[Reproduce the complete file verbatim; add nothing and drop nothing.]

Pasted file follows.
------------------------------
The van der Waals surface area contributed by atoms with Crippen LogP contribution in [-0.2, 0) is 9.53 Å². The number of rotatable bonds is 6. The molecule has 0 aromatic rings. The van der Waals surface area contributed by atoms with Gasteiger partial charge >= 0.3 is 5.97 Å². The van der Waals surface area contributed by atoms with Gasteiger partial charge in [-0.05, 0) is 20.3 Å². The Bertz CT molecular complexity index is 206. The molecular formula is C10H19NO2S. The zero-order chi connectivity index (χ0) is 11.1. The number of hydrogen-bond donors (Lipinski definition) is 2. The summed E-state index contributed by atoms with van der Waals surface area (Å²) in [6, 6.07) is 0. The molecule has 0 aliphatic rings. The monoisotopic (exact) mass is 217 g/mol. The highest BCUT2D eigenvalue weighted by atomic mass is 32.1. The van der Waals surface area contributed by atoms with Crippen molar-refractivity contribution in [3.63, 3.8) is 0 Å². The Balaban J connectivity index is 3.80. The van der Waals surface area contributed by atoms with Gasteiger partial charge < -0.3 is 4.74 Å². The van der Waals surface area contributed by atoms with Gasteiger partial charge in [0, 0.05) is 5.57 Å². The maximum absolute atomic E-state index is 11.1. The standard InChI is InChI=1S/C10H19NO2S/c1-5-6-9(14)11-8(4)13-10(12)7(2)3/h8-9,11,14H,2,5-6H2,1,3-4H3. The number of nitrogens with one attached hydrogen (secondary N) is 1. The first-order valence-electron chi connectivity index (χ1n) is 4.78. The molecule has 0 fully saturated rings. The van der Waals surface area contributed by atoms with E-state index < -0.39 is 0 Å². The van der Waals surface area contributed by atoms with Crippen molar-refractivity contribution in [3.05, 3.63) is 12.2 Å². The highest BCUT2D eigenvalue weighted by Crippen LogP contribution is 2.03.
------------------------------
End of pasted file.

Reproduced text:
The van der Waals surface area contributed by atoms with Crippen LogP contribution in [-0.2, 0) is 9.53 Å². The number of rotatable bonds is 6. The molecule has 0 aromatic rings. The van der Waals surface area contributed by atoms with Gasteiger partial charge >= 0.3 is 5.97 Å². The van der Waals surface area contributed by atoms with Gasteiger partial charge in [-0.05, 0) is 20.3 Å². The Bertz CT molecular complexity index is 206. The molecular formula is C10H19NO2S. The zero-order chi connectivity index (χ0) is 11.1. The number of hydrogen-bond donors (Lipinski definition) is 2. The summed E-state index contributed by atoms with van der Waals surface area (Å²) in [6, 6.07) is 0. The molecule has 0 aliphatic rings. The monoisotopic (exact) mass is 217 g/mol. The highest BCUT2D eigenvalue weighted by atomic mass is 32.1. The van der Waals surface area contributed by atoms with Crippen molar-refractivity contribution in [3.63, 3.8) is 0 Å². The Balaban J connectivity index is 3.80. The van der Waals surface area contributed by atoms with Gasteiger partial charge < -0.3 is 4.74 Å². The van der Waals surface area contributed by atoms with Gasteiger partial charge in [0, 0.05) is 5.57 Å². The maximum absolute atomic E-state index is 11.1. The standard InChI is InChI=1S/C10H19NO2S/c1-5-6-9(14)11-8(4)13-10(12)7(2)3/h8-9,11,14H,2,5-6H2,1,3-4H3. The number of nitrogens with one attached hydrogen (secondary N) is 1. The first-order valence-electron chi connectivity index (χ1n) is 4.78. The molecule has 0 fully saturated rings. The van der Waals surface area contributed by atoms with E-state index < -0.39 is 0 Å². The van der Waals surface area contributed by atoms with Crippen molar-refractivity contribution in [3.05, 3.63) is 12.2 Å². The highest BCUT2D eigenvalue weighted by Crippen LogP contribution is 2.03.